San Jose hosts successful USA Hockey AAA Development Camp
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Traditionally, Labor Day Weekend is the jumping-off point for the upcoming hockey season and this year, Solar4America Ice in San Jose hosted a USA Hockey AAA Development Camp for select 14U and 15U youth teams.
Hockey season is indeed here.
At the 2002 birth year, the LA Jr. Kings, San Jose Jr. Sharks, Anaheim Jr. Ducks and Phoenix Jr. Coyotes took in the camp, while the 2003 contingent was made up of the Jr. Kings, Jr. Sharks, Jr. Ducks and the Colorado-based Rocky Mountain RoughRiders.
“It was a super great weekend here to kind of get teams going without the kids having to worry about the game results,” said Jr. Sharks operations manager Tyler Shaffar. “The bigger focus was on doing the right thing, practicing correctly and creating the atmosphere we want to create. One example was during practices where it’s one thing going against your own guys, but suddenly, you have a Jr. Shark going against a Jr. King and you’re battling, but you’re doing it in a competitive and a healthy manner that really shows the sportsmanship.
“The games were kind of a topper to everything, but overall, the coaches and kids learned new drills and to top it all off, CAHA was there for a AA jamboree, so now you have all these AA teams that now see what AAA has to offer and what steps are needed to play at that level. Just a great weekend from all perspectives.”
One official, American Development Model (ADM) technical director Ken Martel, said having the camp in California can only help grow the game, especially in a market where hockey is not only growing, but thriving.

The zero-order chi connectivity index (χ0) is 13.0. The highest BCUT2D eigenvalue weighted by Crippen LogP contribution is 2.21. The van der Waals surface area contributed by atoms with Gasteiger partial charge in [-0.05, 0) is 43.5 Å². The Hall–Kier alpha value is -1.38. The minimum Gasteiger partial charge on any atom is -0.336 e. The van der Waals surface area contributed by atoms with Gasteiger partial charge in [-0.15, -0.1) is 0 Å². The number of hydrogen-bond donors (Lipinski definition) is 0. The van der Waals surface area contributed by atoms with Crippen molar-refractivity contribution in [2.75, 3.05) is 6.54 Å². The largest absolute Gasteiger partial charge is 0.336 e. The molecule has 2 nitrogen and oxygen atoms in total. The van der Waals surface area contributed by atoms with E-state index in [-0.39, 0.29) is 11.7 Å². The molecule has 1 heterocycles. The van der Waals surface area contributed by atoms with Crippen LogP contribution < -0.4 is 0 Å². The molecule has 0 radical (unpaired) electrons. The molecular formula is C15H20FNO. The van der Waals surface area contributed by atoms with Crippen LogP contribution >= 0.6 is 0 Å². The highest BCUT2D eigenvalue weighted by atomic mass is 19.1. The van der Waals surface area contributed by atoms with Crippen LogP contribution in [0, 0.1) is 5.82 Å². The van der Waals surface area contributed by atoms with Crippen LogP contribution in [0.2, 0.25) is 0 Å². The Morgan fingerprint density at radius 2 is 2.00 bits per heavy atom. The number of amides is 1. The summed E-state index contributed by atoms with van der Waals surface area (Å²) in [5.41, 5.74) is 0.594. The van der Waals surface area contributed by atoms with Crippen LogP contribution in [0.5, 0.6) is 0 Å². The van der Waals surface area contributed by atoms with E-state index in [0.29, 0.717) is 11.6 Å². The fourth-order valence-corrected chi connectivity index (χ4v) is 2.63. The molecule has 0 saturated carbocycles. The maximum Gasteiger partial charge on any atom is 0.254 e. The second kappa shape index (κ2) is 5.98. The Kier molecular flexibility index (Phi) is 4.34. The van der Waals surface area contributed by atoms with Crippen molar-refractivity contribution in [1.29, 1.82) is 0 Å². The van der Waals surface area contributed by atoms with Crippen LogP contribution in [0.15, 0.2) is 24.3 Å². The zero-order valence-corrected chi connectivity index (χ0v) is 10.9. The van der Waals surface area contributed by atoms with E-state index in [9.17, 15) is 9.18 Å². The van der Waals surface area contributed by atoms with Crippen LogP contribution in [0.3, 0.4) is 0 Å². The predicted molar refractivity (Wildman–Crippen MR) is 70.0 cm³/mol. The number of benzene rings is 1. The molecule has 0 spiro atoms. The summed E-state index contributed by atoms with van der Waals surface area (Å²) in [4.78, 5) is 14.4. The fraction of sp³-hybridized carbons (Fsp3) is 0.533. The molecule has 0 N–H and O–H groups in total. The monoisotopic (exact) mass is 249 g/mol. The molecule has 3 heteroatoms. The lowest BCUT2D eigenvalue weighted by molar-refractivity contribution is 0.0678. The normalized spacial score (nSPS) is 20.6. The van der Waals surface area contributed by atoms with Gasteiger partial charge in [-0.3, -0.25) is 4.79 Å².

“USA Hockey has run this type of American Development Model event with a number of Tier I programs out East and we wanted to create the same kind of development opportunity for players in the West,” said Martel (pictured left). “San Jose and Anaheim are USA Hockey Model Associations and the Kings are actively pursuing Model Association status, so it was a logical step for us to do the event in California.”
Martel also noted numerous positives coming out of the development camp.
“Our goal was for the teams and players to directly benefit from some early-season competition and training,” Martel said. “It’s a bit of a team camp environment where there are practice sessions involved with an opponent, so that increases the intensity level in practices. And then the short, single-period games provide the coaches an opportunity to see their kids in action without the pressure to win games that would affect rankings for the season.
“There were several important additional benefits that were highlighted by the parents and other coaches who were in the facility. First, we had one parent tell us that it was great to see the players on the ice practicing together. Sometimes, teams and parents reinforce a mentality that ‘opposing teams hate us and we hate them’ in order to increase competition. That was not the case in this development camp environment and, in fact, the parent said it was great to see the players compete, but also fist bump each other after good plays in practice.
“The respect for your opponents and fair-play aspect was a deliberate byproduct of the environment we created.”
The upward trend in growth of the game in the Golden State is also statistically sound.
In the past three seasons (2014-15 through 2016-17), only Minnesota has added more new youth hockey players (ages 18 and under) than California. Overall, California now ranks No. 9 among all U.S. states in total youth hockey players.
— Matt Mackinder
(Sept. 29, 2017)